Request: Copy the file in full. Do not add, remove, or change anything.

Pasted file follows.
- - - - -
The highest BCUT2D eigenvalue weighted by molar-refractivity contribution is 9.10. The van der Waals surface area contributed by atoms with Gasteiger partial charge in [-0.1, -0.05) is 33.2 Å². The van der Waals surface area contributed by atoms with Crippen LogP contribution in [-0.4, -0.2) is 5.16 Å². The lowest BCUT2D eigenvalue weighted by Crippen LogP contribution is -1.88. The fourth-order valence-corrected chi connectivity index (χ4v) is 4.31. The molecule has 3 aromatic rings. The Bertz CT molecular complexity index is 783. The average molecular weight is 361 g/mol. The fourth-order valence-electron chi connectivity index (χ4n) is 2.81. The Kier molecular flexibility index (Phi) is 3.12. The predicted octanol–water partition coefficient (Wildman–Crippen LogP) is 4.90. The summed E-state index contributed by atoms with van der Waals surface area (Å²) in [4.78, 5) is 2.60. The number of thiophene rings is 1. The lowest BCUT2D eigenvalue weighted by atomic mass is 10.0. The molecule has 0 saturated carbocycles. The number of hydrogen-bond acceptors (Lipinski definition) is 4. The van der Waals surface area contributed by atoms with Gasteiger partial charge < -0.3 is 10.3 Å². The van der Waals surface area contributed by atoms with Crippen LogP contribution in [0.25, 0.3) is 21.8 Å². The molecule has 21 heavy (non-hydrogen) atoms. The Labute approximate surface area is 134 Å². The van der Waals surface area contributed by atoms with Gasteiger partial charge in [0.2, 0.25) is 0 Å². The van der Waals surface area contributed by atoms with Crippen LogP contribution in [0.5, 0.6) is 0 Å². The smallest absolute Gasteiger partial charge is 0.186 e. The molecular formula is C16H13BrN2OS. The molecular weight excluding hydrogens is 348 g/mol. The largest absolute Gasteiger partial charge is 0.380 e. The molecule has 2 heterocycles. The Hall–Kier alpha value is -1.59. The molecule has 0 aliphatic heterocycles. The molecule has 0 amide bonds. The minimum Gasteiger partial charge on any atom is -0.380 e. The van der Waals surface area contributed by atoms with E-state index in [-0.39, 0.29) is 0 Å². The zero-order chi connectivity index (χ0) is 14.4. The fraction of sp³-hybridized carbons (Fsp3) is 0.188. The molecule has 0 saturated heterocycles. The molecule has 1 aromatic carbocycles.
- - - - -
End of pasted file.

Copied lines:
The highest BCUT2D eigenvalue weighted by molar-refractivity contribution is 9.10. The van der Waals surface area contributed by atoms with Gasteiger partial charge in [-0.1, -0.05) is 33.2 Å². The van der Waals surface area contributed by atoms with Crippen LogP contribution in [-0.4, -0.2) is 5.16 Å². The lowest BCUT2D eigenvalue weighted by Crippen LogP contribution is -1.88. The fourth-order valence-corrected chi connectivity index (χ4v) is 4.31. The molecule has 3 aromatic rings. The Bertz CT molecular complexity index is 783. The average molecular weight is 361 g/mol. The fourth-order valence-electron chi connectivity index (χ4n) is 2.81. The Kier molecular flexibility index (Phi) is 3.12. The predicted octanol–water partition coefficient (Wildman–Crippen LogP) is 4.90. The summed E-state index contributed by atoms with van der Waals surface area (Å²) in [4.78, 5) is 2.60. The number of thiophene rings is 1. The lowest BCUT2D eigenvalue weighted by atomic mass is 10.0. The molecule has 0 saturated carbocycles. The number of hydrogen-bond acceptors (Lipinski definition) is 4. The van der Waals surface area contributed by atoms with Gasteiger partial charge < -0.3 is 10.3 Å². The van der Waals surface area contributed by atoms with Crippen LogP contribution in [0.25, 0.3) is 21.8 Å². The molecule has 21 heavy (non-hydrogen) atoms. The Labute approximate surface area is 134 Å². The van der Waals surface area contributed by atoms with Gasteiger partial charge in [0.2, 0.25) is 0 Å². The van der Waals surface area contributed by atoms with Crippen LogP contribution in [0.5, 0.6) is 0 Å². The smallest absolute Gasteiger partial charge is 0.186 e. The molecular formula is C16H13BrN2OS. The molecular weight excluding hydrogens is 348 g/mol. The largest absolute Gasteiger partial charge is 0.380 e. The molecule has 2 heterocycles. The Hall–Kier alpha value is -1.59. The molecule has 0 aliphatic heterocycles. The molecule has 0 amide bonds. The minimum Gasteiger partial charge on any atom is -0.380 e. The van der Waals surface area contributed by atoms with E-state index in [-0.39, 0.29) is 0 Å². The zero-order chi connectivity index (χ0) is 14.4. The fraction of sp³-hybridized carbons (Fsp3) is 0.188. The molecule has 0 saturated heterocycles. The molecule has 1 aromatic carbocycles.